How the Public Sector Can ‘Buzzfeed’ Its Content

I recently attended an excellent event called News:rewired. As part of the event there was a speaker from Buzzfeed who highlighted their underlying principles. In particular they aim to ‘bake in the share imperative’ by creating engaging content that triggers actions such as:

  • inspiring awe
  • being positive
  • surprising its readers

It’s easy to be snooty about Buzzfeed particularly if you look at their site with its LOL, Win, OMG yellow buttons. However, they are clearly very scientific about their approach and use a grid based on users who might or might engage with their content:

Likes it Does not like it

Gets it Does not get it

And of course it works. After the event I downloaded their app and I must share at least one item a day from Buzzfeed.

So are there any lessons here for the public sector? Why not?

How far do we focus on creating content that our users must share?

If we have factual information – such as money spent on a failed IT project is this an OMG moment?

Do we have great case studies of successes in the public sector that would inspire awe?

What about our top ten list of reports on X topic?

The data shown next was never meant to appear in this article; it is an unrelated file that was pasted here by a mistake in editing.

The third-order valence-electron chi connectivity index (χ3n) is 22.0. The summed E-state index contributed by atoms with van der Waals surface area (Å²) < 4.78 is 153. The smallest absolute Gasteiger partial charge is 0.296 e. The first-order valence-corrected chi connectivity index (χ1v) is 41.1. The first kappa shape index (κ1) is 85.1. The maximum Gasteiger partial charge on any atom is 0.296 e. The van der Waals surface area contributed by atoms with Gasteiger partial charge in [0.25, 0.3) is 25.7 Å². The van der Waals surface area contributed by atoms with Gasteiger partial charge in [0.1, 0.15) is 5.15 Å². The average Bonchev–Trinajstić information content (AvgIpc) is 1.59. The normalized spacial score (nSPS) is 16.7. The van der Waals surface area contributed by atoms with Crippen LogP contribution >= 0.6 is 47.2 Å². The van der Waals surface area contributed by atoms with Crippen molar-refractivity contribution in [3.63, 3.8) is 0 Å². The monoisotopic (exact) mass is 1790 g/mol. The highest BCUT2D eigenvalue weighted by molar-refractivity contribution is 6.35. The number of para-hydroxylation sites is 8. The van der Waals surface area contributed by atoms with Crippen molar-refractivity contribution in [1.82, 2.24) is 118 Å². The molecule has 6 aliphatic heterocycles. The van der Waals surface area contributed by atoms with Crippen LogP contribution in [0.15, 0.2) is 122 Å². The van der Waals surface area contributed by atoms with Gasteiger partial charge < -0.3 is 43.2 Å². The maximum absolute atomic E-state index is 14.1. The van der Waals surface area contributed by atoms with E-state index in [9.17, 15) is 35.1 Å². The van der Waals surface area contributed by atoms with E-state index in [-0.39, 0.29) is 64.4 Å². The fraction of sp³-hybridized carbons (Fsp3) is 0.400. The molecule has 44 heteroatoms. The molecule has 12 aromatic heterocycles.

So when you are next commissioning new content why not check the Buzzfeed site and see if you can apply their magic to your own work.

Though I am not sure how you would get the cats in — yet.

Nick Halliday is part of the GovLoop Featured Blogger program, where we feature blog posts by government voices from all across the country (and world!). To see more Featured Blogger posts, click here.

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Ori Hoffer

Here’s how you can bring in some fun to the mix (no cats, but a pug with a shopping cart):

We have had great response when we’ve done these, but we use them sparingly as we don’t want to alienate our usual audience. We use them to showcase what GSA does in a different way than your standard blog post/press release:

Erik G Eitel

Great post, Nick. Share-ability is so important with any content that’s created. Career resources, how-to guides, etc are all a great start within the public sector. I’d like to think that plain language within government could also lead to things being shared more often.